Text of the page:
Electrostatic discharge, ESD, is the sudden spontaneous transfer of electric current. An example of ESD that we are all familiar with is walking across a carpet and touching a door knob. The zap you feel is that sudden transfer of current. What you probably don’t know is it takes 3,500 volts for a human to even feel a shock. Have you ever actually seen that spark jump from the end of your finger to the door handle? It takes about 20,000 volts to jump one centimeter.
Why is this important? Copy machines, computers, medical and communications equipment are all susceptible to ESD. This can happen without personnel even knowing its taking place. The micro-miniaturization of electronics has intensified ESD sensitivity. Manufacturers can no longer design special circuit protectors into their devices. These can be damaged by as little as 25 volts.
ESD can trigger two types of failures: catastrophic and latent. Catastrophic failures result in a component failing testing. Latent failures are caused by discharge not large enough to trigger a complete failure but can still weaken the component. This often allows the component to pass testing and the mysteriously fail during use. Ninety percent of all failures are latent failures.
How ESD Flooring Works
Since flooring is the primary site for ESD generation, the logical place to mitigate the problem is with the use of static control flooring. ESD floor coatings and coverings are made to limit static build-up in people and objects and to quickly remove a charge on people and equipment. There are two generic types of ESD floor treatments: conductive and dissipative. The main distinction between an ESD conductive and dissipative floor treatments is that conductive flooring has lower resistance to electrical flow and dissipative flooring is more resistant to the flow of electrical current.
ESD Flooring Types
ESD Vinyl Tile
ESD tile is one of the oldest forms of ESD flooring. Vinyl tile does not support heavy load traffic in manufacturing areas. The unwaxed vinyl tile does not have the appearance of a traditional waxed floor. The development of antistatic waxes are very labor intensive and rely on atmospheric moisture to function properly. There is no way to ensure the wax is performing properly without daily testing, resulting in stripping and reapplying wax over short time intervals.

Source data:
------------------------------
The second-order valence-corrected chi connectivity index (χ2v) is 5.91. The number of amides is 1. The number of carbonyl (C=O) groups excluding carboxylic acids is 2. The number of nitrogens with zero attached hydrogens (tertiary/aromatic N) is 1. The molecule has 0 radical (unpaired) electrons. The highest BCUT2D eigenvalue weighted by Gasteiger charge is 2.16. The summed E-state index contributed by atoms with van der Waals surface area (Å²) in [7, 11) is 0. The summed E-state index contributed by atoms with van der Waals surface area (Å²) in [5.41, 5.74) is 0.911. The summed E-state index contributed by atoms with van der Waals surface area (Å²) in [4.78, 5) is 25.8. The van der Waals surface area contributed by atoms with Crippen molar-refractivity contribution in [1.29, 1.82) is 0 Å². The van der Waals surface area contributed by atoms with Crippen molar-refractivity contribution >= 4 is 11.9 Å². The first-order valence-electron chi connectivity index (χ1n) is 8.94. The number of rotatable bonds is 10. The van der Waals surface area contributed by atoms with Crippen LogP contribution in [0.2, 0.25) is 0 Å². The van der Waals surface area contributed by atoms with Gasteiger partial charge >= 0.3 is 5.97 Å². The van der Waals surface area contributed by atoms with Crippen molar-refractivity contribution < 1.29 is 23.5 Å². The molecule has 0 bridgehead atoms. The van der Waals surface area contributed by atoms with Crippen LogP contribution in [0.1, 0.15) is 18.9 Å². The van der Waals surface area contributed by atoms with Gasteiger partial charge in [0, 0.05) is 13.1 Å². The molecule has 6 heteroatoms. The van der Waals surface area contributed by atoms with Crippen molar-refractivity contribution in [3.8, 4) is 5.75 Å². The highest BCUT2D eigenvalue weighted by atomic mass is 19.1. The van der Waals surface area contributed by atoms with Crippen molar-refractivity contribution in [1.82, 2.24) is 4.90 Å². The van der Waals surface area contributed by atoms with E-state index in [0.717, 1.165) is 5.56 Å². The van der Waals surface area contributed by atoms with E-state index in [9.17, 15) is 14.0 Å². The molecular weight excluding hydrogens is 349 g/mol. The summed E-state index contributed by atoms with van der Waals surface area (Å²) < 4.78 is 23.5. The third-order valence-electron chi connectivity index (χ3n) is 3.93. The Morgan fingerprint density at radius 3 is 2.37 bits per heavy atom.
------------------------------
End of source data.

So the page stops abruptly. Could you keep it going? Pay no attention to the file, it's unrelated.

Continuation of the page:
ESD carpet cannot stand high traffic as the fibers break down rendering the carpet non-conductive. Modern carpet tiles have addressed most of the drawbacks of “computer-grade” carpet, but they are not practical for manufacturing environments and high traffic areas.
In facilities with constant heavy loads and high traffic, epoxies are the most practical static control flooring material. Today’s next-generation ESD epoxies are particulate-based systems. The conductive particulates in the system make contact with each other, creating a continuous conductive network throughout the coating. Epoxy floors, however, are hard and do not have anti-fatigue properties or sound deadening properties.
Arizona Polymer Flooring ESD Coating
Almost all floor coverings can be manufactured with some sort of static protective properties. Often these properties are only achieved when combined with the right atmospheric conditions or with a rigorous daily maintenance schedule of applying antistatic fugitive toppings.
Arizona Polymer Flooring StatRez® Static Control Coatings protect areas requiring “static dissipative” or “conductive” flooring. They prevent electrostatic damage, limit the ability of personnel to build up an electric charge, and quickly remove a charge from people or equipment. StatRez ESD coatings come in a variety of options, including abrasion, traffic, impact and highly chemical resistant conductive and dissipative versions.
(Source Arizona Polymer Flooring)